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Proposed legislation, which would make paddling illegal in Kentucky schools, is expected to be considered by state lawmakers during next year's legislative session.

LOUISVILLE, Ky. (WDRB) -- The Archdiocese of Louisville has directed schools to delay their 2020-21 starting dates until at least the third week of August based on Gov. Andy Beshear's recommendation.

Superintendent Leisa Schulz consulted with school leaders about the decision to push back their reopening dates on Tuesday, according to Chief Communications Officer Cecelia Price.

Some Catholic schools in Jefferson County had been scheduled to resume in-person instruction Aug. 12 based on public health guidance amid the COVID-19 pandemic.

However, Beshear on Monday recommended that public and private schools delay in-person instruction until at least the third week of August.

"Schools will comply with this recommendation," Price wrote in an email to WDRB News. "Schools will communicate with families directly about their opening dates. A number of schools had already communicated opening dates in the third week and beyond."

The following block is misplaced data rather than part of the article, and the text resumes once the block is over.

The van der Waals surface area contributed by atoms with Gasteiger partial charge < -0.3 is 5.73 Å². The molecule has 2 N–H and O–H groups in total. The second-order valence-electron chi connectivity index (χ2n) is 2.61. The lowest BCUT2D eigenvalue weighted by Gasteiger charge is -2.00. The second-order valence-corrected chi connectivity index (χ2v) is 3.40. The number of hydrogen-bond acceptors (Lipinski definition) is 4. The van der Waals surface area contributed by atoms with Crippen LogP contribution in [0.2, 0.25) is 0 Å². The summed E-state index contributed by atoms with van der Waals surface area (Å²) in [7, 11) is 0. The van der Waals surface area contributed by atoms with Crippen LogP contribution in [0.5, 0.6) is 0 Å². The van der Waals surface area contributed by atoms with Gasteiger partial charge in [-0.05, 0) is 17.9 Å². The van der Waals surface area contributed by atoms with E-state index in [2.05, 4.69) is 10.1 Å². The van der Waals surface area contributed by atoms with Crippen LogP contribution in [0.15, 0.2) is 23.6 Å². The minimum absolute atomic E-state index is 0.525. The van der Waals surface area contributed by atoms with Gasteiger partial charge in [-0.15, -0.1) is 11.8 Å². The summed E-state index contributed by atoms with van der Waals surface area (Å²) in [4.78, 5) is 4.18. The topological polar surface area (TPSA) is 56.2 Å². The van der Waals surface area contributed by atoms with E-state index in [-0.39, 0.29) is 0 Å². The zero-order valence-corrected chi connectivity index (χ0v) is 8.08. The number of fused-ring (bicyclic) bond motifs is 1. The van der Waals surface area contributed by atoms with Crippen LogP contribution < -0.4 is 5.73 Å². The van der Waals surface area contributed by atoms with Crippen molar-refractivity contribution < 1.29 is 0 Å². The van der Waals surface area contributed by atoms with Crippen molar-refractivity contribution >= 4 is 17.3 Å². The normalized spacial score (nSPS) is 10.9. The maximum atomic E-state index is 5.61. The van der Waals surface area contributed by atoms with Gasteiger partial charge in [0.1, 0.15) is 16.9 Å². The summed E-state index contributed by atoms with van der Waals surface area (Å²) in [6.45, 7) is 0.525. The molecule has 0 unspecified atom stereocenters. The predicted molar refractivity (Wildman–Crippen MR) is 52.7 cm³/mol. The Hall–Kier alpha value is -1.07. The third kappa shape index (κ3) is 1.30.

Beshear recommended the delay as COVID-19 cases escalate in Kentucky, which has a 5.08% positivity rate based on a seven-day rolling average of test results.

The White House has suggested that states with positive rates above 5% implement restrictions to help mitigate the spread of COVID-19.

St. Stephen Martyr School Principal Bridget Britt wrote in a letter to families and staff Tuesday that the school will open in a staggered format Aug. 24 before welcoming all students back Aug. 27.

"We believe this is the best option for our school to acclimate students to any changes in the building and teach new procedures," Britt wrote in the letter obtained by WDRB News. "... The staggered start will also help to ensure our drop off and pick up procedures are efficient for all."

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